citizen

 

citizen

Citizen Engagement: A Pathway for Government Reform

Monday, April 3rd, 2017 - 14:16
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I recently participated on a citizen engagement roundtable with leaders from a variety of agencies, moderated by FCW, as part of a broader set of panels on citizen engagement (see FCW's summary here).

Mobile Solutions Can Drive Citizen Engagement for Government

Wednesday, October 5th, 2016 - 10:58
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Wednesday, October 5, 2016 - 10:41
Lori Victor Feller, Mobile and Apple Partnership Leader, IBM Global Business Services, is the main blogger for this post.  

The Responsibility of Government in Building Civic Engagement

Tuesday, September 6th, 2016 - 13:55
Tuesday, September 6, 2016 - 12:35
We should all see it as part of our civic duty to contribute toward the common good. However, many people do not connect with the governing process in a meaningful way. Perhaps this is where government can do more by further engaging citizens and driving civic awareness. Fortunately, there are a number of ways, already tested at multiple levels of government, that citizens can interact with public organizations and contribute to improved services for all.  Such examples are summarized below, and provide excellent models for government to enhance citizen engagement.

Citizen Engagement in the Public Sector – How do you Define Value?

Wednesday, August 24th, 2016 - 10:03
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Tuesday, August 23, 2016 - 13:15
Mark Fisk is the lead author for this article.  Mark is a Partner within IBM's Global Business Services division. Citizen Engagement #CitizenCentricGov I recently attended the Center for The Business of Government's CIO Leadership Forum and found myself coming out of the session trying to reconcile several different points of view presented on Citizen Engagement.

Citizen Engagement in the Government – Where to Start?

Wednesday, May 18th, 2016 - 11:34
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Wednesday, May 18, 2016 - 11:10
Mark Fisk is the lead author for this article.  Mark is a Partner within IBM's Global Business Services division.

Citizen-Centric Healthcare: Can Citizens Improve Healthcare?

Monday, April 25th, 2016 - 13:45
Thursday, April 21, 2016 - 12:08
Blog Co-Author: Lisa Manning is a consultant with IBM's Global Business Services   By putting the user at the center, organizations can focus resources and initiatives on providing the best and most needed services. This “citizen-centric” approach takes citizens from passive recipients to active contributors through methods like design thinking, co-creation, and even analytics. This approach can benefit not only the system as a whole but also allows citizens to take ownership of their experience.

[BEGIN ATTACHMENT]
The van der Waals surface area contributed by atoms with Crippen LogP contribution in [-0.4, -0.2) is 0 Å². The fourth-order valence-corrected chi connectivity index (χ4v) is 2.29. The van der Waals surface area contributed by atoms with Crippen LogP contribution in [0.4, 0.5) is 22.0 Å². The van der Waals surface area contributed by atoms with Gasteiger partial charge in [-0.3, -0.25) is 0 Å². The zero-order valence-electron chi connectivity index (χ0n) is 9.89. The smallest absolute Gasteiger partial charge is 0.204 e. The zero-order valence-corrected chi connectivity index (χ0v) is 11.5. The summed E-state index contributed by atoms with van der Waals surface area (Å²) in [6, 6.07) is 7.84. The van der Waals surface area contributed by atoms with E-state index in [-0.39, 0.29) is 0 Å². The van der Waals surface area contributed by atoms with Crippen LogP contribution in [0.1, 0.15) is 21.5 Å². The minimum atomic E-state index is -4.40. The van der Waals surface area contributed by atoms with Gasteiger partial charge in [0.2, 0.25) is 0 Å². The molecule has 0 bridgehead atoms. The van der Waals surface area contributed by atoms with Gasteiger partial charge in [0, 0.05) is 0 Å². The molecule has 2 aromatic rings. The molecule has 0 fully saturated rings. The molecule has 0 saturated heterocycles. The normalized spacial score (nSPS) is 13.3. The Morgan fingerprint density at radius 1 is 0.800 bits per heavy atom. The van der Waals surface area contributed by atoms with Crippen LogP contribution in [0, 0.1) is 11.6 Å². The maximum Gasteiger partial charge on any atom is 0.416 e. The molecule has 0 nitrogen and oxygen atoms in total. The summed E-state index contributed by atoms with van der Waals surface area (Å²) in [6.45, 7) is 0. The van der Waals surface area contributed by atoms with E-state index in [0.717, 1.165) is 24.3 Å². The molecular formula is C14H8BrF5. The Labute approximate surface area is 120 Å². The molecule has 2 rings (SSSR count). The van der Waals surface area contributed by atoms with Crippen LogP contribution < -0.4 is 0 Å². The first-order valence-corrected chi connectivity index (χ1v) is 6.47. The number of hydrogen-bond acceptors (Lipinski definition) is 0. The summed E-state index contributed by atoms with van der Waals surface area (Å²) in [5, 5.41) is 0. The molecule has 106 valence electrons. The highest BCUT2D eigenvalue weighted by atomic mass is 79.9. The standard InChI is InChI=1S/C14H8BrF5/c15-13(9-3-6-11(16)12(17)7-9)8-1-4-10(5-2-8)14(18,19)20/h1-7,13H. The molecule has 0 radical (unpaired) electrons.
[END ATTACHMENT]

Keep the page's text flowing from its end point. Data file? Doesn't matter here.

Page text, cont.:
What Citizen Engagement Looks Like in the Digital Age: A Conversation with Jason Goldman, White House Chief Digital Officer

Friday, April 22nd, 2016 - 10:51
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Friday, April 22, 2016 - 10:37
Michelle Cullen, Senior Editor within IBM, recently had the opportunity to sit down with Jason Goldman, the first Chief Digital Officer of the White House, to discuss his Office’s online engagement strategy and outreach. Jason was part of the Blogger team acquired in 2003 by Google, where he worked as a product manager until 2006.

Driving Citizen-Centric Engagement

Wednesday, April 6th, 2016 - 10:22
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Tuesday, April 5, 2016 - 13:47
Mark Fisk is the lead author for this article.  Mark is a Partner within IBM's Global Business Services division.

Using Mobile Apps in Government

Wednesday, January 13th, 2016 - 7:48
Author(s): 
Apps are increasingly becoming an essential tool for how citizens interact with their government. Government-created or supported mobile apps offer a wide range of opportunities for delivering services, such as finding parking spaces and paying for them, as well as engaging citizens in co-producing services, such as reporting potholes and damaged streetlights. Creative ways of using mobile apps for government continue to multiply, as can be seen through the many examples described in this report.

What Is the Public's Role in Government?

Wednesday, January 8th, 2014 - 17:47
Wednesday, January 8, 2014 - 16:40
So, who are we?  Customers?  Taxpayers? Citizens?  Or something else?  And how should government managers respond, given the differences implied by these various roles?  A recent academic article by Georgia State University professor John Clayton Thomas provides some useful context, as well as practical guidelines for public managers.